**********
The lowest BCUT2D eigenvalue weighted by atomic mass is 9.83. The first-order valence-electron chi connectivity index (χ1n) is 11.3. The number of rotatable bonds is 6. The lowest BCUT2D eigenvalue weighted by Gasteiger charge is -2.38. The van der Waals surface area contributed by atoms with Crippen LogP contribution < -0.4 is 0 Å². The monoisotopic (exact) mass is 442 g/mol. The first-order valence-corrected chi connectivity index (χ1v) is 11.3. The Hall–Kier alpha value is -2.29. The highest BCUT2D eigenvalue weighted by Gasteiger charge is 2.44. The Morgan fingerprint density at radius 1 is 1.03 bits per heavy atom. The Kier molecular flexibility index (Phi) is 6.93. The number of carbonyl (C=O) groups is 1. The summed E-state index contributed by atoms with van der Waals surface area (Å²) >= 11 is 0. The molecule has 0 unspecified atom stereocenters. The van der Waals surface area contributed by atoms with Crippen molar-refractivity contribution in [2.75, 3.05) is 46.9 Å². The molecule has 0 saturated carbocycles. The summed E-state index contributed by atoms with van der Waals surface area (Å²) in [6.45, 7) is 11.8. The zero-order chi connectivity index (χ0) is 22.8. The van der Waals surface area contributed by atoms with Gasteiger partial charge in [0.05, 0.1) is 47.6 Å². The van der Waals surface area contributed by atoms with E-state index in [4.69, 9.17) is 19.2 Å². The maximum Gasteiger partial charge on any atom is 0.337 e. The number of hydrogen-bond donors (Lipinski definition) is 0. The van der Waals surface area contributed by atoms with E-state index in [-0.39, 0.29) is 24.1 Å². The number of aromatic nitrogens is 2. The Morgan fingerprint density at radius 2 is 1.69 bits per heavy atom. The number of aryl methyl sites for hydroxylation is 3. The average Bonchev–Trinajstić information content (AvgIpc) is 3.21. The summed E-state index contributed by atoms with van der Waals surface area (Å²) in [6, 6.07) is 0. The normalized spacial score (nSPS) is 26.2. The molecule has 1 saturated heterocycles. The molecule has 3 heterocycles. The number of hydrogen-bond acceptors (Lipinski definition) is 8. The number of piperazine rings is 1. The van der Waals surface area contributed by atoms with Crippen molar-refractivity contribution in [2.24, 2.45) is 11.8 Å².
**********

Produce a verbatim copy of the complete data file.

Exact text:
The lowest BCUT2D eigenvalue weighted by atomic mass is 9.83. The first-order valence-electron chi connectivity index (χ1n) is 11.3. The number of rotatable bonds is 6. The lowest BCUT2D eigenvalue weighted by Gasteiger charge is -2.38. The van der Waals surface area contributed by atoms with Crippen LogP contribution < -0.4 is 0 Å². The monoisotopic (exact) mass is 442 g/mol. The first-order valence-corrected chi connectivity index (χ1v) is 11.3. The Hall–Kier alpha value is -2.29. The highest BCUT2D eigenvalue weighted by Gasteiger charge is 2.44. The Morgan fingerprint density at radius 1 is 1.03 bits per heavy atom. The Kier molecular flexibility index (Phi) is 6.93. The number of carbonyl (C=O) groups is 1. The summed E-state index contributed by atoms with van der Waals surface area (Å²) >= 11 is 0. The molecule has 0 unspecified atom stereocenters. The van der Waals surface area contributed by atoms with Crippen molar-refractivity contribution in [2.75, 3.05) is 46.9 Å². The molecule has 0 saturated carbocycles. The summed E-state index contributed by atoms with van der Waals surface area (Å²) in [6.45, 7) is 11.8. The zero-order chi connectivity index (χ0) is 22.8. The van der Waals surface area contributed by atoms with Gasteiger partial charge in [0.05, 0.1) is 47.6 Å². The van der Waals surface area contributed by atoms with E-state index in [4.69, 9.17) is 19.2 Å². The maximum Gasteiger partial charge on any atom is 0.337 e. The number of hydrogen-bond donors (Lipinski definition) is 0. The van der Waals surface area contributed by atoms with E-state index in [-0.39, 0.29) is 24.1 Å². The number of aromatic nitrogens is 2. The Morgan fingerprint density at radius 2 is 1.69 bits per heavy atom. The number of aryl methyl sites for hydroxylation is 3. The average Bonchev–Trinajstić information content (AvgIpc) is 3.21. The summed E-state index contributed by atoms with van der Waals surface area (Å²) in [6, 6.07) is 0. The normalized spacial score (nSPS) is 26.2. The molecule has 1 saturated heterocycles. The molecule has 3 heterocycles. The number of hydrogen-bond acceptors (Lipinski definition) is 8. The number of piperazine rings is 1. The van der Waals surface area contributed by atoms with Crippen molar-refractivity contribution in [2.24, 2.45) is 11.8 Å².